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Diseases

Genetic and Rare Diseases Information Center (GARD)

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Cutaneous mastocytosis


Other Names for this Disease

  • Diffuse cutaneous mastocytosis
  • Mastocytoma
  • Telangiectasia macularis eruptiva perstans
  • Urticaria pigmentosa
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Overview

What is cutaneous mastocytosis?

How might cutaneous mastocytosis be treated?

What is cutaneous mastocytosis?

Cutaneous mastocytosis is a condition caused by the accumulation of mast cells in the skin. Mast cells contain substances such as histamine that regulate allergic reactions. This condition is usually diagnosed in children and typically resolves by puberty. Treatment is generally based on a person's symptoms, but it may include antihistamines to prevent the effect of mast cell histamine.[1]

There are several different types of cutaneous mastocytosis. Urticaria pigmentosa is the most common form and is characterized by brown patches on the skin where mast cells have accumulated. Diffuse cutaneous mastocytosis is a very rare form of the condition that presents at birth with skin that is thickened and easily blistered. A mastocytoma is raised nodule that is also usually seen in infancy. Another rare form that occurs in adults is called telangiectasia macularis eruptiva perstans (TMEP).[2]
Last updated: 10/8/2012

How might cutaneous mastocytosis be treated?

Therapy for cutaneous mastocytosis aims to relieve symptoms.  Medications such as antihistamines and disodium cromoglycate (cromolyn) are available to target most skin and stomach-related symptoms. [3]

Other medications may be recommended for symptoms of more severe and unusual forms of cutaneous mastocytosis.  Corticosteroid therapy, both applied to the skin (topical) and by injection, as well as aspirin may be helpful for some individuals whose symptoms don't improve with antihistamines. Some severe cases of cutaneous mastocytosis may respond to ultraviolet light therapy such as psoralen plus UV-A (PUVA). These therapies must be carefully administered by a healthcare professional due to potentially severe reactions.  [3]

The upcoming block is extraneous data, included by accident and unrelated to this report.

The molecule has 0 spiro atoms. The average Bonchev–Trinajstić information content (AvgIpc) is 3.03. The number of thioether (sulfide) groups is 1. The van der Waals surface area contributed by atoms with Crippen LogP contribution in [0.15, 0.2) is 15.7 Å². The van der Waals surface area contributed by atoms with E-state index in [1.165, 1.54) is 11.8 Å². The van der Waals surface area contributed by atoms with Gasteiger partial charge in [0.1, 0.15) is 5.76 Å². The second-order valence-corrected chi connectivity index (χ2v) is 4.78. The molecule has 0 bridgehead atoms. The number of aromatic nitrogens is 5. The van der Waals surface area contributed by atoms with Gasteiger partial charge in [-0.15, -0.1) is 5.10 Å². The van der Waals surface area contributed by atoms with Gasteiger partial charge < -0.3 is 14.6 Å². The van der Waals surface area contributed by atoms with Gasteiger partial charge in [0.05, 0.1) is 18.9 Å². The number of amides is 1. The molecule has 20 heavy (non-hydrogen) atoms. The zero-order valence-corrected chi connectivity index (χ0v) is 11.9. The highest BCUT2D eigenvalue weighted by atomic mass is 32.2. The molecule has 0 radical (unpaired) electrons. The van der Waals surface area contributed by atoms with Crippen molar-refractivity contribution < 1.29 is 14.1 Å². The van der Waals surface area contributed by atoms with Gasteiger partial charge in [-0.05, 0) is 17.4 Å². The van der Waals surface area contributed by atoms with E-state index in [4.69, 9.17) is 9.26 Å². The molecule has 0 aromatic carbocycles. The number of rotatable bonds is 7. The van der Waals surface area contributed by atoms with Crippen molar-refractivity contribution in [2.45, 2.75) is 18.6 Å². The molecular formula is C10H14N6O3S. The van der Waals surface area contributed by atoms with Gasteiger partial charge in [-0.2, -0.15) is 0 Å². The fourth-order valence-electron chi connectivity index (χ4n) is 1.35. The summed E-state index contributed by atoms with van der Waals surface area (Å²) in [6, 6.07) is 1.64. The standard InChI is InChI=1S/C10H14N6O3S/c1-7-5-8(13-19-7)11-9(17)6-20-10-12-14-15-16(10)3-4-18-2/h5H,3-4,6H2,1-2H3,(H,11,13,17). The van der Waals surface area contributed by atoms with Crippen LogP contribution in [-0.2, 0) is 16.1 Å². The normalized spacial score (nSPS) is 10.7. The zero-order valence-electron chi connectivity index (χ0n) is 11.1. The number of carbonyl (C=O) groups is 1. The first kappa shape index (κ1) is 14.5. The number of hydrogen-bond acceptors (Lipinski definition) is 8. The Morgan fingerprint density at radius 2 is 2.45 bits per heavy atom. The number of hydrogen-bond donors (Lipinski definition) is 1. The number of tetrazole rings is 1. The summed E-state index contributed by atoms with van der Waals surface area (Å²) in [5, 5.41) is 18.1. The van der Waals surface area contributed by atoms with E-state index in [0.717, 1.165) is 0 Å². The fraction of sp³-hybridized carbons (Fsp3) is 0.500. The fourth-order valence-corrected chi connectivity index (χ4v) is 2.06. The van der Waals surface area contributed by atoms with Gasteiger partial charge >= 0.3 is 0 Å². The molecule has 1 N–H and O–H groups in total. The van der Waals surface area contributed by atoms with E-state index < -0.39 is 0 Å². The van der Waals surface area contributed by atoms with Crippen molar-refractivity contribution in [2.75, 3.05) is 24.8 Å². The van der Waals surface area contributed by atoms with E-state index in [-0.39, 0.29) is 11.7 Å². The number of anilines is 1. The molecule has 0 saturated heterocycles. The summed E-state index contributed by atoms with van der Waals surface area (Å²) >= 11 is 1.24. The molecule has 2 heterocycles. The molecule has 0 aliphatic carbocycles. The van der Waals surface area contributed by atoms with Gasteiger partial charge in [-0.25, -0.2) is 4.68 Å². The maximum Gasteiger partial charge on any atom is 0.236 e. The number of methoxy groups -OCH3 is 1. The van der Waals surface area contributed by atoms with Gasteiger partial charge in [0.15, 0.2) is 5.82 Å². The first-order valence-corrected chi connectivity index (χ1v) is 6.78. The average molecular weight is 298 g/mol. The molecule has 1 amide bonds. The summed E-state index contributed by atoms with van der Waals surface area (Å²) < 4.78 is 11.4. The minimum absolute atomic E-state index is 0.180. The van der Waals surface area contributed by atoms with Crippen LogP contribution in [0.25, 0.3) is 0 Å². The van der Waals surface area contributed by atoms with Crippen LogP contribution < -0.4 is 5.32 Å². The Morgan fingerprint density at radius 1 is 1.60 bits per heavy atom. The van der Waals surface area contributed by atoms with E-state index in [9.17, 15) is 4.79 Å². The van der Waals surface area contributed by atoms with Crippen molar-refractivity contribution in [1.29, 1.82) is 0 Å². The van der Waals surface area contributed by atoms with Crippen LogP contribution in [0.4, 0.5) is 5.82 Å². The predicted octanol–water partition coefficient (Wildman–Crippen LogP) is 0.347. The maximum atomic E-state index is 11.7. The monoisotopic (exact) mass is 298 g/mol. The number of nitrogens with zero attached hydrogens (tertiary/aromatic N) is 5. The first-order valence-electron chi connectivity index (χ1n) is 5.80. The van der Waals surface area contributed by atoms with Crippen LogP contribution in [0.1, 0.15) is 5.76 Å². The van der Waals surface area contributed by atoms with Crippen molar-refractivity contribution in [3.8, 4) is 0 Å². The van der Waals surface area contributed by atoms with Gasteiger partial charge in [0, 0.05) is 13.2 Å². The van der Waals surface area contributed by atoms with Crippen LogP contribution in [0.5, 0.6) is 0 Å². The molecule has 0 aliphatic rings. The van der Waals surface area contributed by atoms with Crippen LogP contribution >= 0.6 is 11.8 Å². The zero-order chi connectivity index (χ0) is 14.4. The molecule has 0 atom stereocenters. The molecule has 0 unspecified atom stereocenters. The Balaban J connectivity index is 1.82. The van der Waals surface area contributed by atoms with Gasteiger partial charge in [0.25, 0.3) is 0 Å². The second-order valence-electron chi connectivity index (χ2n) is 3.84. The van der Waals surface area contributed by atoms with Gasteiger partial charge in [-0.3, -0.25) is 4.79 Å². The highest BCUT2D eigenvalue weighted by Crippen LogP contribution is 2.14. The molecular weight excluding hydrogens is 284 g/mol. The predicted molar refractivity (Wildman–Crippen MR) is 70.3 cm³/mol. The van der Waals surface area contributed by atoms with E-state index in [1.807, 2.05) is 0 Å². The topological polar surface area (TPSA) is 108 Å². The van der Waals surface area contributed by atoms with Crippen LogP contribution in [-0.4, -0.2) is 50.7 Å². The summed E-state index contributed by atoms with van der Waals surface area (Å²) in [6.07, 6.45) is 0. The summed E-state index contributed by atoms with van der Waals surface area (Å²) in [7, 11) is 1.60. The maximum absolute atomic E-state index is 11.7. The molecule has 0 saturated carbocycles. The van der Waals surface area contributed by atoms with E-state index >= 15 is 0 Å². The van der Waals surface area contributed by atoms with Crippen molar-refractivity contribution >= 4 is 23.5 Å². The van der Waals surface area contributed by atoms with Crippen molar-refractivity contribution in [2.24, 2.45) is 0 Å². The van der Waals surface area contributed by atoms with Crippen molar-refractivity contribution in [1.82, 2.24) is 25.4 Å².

Therapies that stabilize the body's immune system (immune modulators) are currently being developed. [3]
Last updated: 10/8/2012

References
  1. Mastocytosis. National Institute of Allergy and Infectious Diseases. January 2011; http://www.niaid.nih.gov/topics/mastocytosis/Pages/Default.aspx. Accessed 5/15/2013.
  2. All About Mastocytosis. The Mastocytosis Society, Inc. 2011; http://tmsforacure.org/patients/mastocytosis_explained_2.php. Accessed 10/5/2012.
  3. Hogan D, Mastrodomenico CM. Mastocytosis: Treatment & Medication. Medscape Reference. June 2012; http://emedicine.medscape.com/article/1057932-treatment. Accessed 10/8/2012.


Other Names for this Disease
  • Diffuse cutaneous mastocytosis
  • Mastocytoma
  • Telangiectasia macularis eruptiva perstans
  • Urticaria pigmentosa
See Disclaimer regarding information on this site. Some links on this page may take you to organizations outside of the National Institutes of Health.